WWF-Indonesia also supported the concept. WWF-Indonesia’s Head of Market Transformation Aditya Bayunanda said the concept implied a mutual effort from both producers and consumers as a wide range of palm oil products are considered vital for the end consumers, such as cooking oils, medicines, and personal hygiene products, among others.

“Joint efforts are needed to ensure the consumers and the value chains up to the producers and farmers, gained the benefits or transparency so that the consumers can use their purchasing power to incentivize producers, including smallholders,” Aditya said.

WWF has been promoting certified and responsibly-sourced palm oil products both in domestic and foreign markets. It is also sharing the information on where market players can get responsibly-sourced palm oils.

“There are many stakeholders in palm oil [sector] We work with the [oil palm] farmers in Riau, West Kalimantan, particularly around Sintang Regency, so that they can benefit from the demand for palm oil produce that is environmentally friendly. Such demand also corresponds with the need for traceability.” said Aditya.

Managing Director, Sustainability & Strategic Stakeholder Engagement of Golden Agri Resources (GAR) Agus Purnomo said the shared responsibility concept should be implemented as the aspirations for sustainability currently rests almost solely on the shoulders of the producers.

“This is becoming a significant burden to only be shouldered by oil palm farmers, we need to make sustainability actions a shared responsibility,” said Agus.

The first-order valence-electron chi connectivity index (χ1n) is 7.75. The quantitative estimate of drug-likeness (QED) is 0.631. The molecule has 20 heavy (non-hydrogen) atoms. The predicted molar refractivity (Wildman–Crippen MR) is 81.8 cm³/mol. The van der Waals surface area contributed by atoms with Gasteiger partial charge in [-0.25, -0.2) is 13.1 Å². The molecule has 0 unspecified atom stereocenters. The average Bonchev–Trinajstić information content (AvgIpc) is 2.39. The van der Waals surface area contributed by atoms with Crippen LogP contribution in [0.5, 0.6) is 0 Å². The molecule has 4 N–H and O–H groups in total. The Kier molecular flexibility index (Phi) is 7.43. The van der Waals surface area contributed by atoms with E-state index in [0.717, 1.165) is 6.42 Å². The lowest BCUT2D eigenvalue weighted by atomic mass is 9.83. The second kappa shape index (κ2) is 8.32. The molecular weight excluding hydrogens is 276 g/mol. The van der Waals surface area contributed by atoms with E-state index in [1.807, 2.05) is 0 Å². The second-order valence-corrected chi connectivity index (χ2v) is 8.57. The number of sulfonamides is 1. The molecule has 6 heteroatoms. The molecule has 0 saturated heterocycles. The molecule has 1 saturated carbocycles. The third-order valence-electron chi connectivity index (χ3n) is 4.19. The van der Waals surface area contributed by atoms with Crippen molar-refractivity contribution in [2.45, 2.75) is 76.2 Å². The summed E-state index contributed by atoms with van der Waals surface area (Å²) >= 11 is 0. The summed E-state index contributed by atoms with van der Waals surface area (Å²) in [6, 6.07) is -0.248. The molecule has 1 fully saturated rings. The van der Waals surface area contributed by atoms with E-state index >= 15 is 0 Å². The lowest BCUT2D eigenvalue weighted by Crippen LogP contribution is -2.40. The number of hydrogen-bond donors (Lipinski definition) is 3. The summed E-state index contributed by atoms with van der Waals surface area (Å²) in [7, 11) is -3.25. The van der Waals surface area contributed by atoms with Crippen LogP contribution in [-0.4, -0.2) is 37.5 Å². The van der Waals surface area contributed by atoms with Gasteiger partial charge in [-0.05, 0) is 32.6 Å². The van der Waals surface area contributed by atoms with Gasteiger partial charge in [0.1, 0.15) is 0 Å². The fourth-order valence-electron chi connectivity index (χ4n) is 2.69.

GAR has corporate policy that stipulates important aspects of sustainability, such as environment, social, value chain as well as aspects related to workers and communities’ rights.

The company has around 270,000 hectare of its oil palm plantation that has obtained RSPO certification and is able to produce up to 1.3 million tons of Crude Palm Oil (CPO).

“We are also inviting independent factories and farmers that are not part of us to have similar policies on sustainability. We also have plantation data of around 80 percent of our suppliers. This data is important to assure our consumers that they are buying from plantations and factories that are committed for sustainability,” said Agus.

Indonesian Consumers Foundation (YLKI) chairman, Tulus Abadi said the majority of consumers in Indonesia have not been informed about the use of palm oil in products. Most of Indonesian consumers only know palm oil as cooking oil.

Moreover, the consumption behavior of cooking oil consumers still only considers the price and quality aspects. The aspect of sustainable consumption in palm oil has not been a concern of consumers.  This happens because there is no education related to product knowledge to consumers conducted by industry players and there is no clear policy for this matter.

YLKI encourages the cooking oil industry to ensure that cooking oil products consumed by consumers are environmentally friendly products, both from the upstream to downstream aspects. It must even guarantee that there are no violations of labor rights, oil palm farmers, taxation, and other matters.

The online event was hosted by RSPO and CNN Indonesia and was attended by speakers from RSPO, Unilever, GAR, WWF Indonesia and YLKI.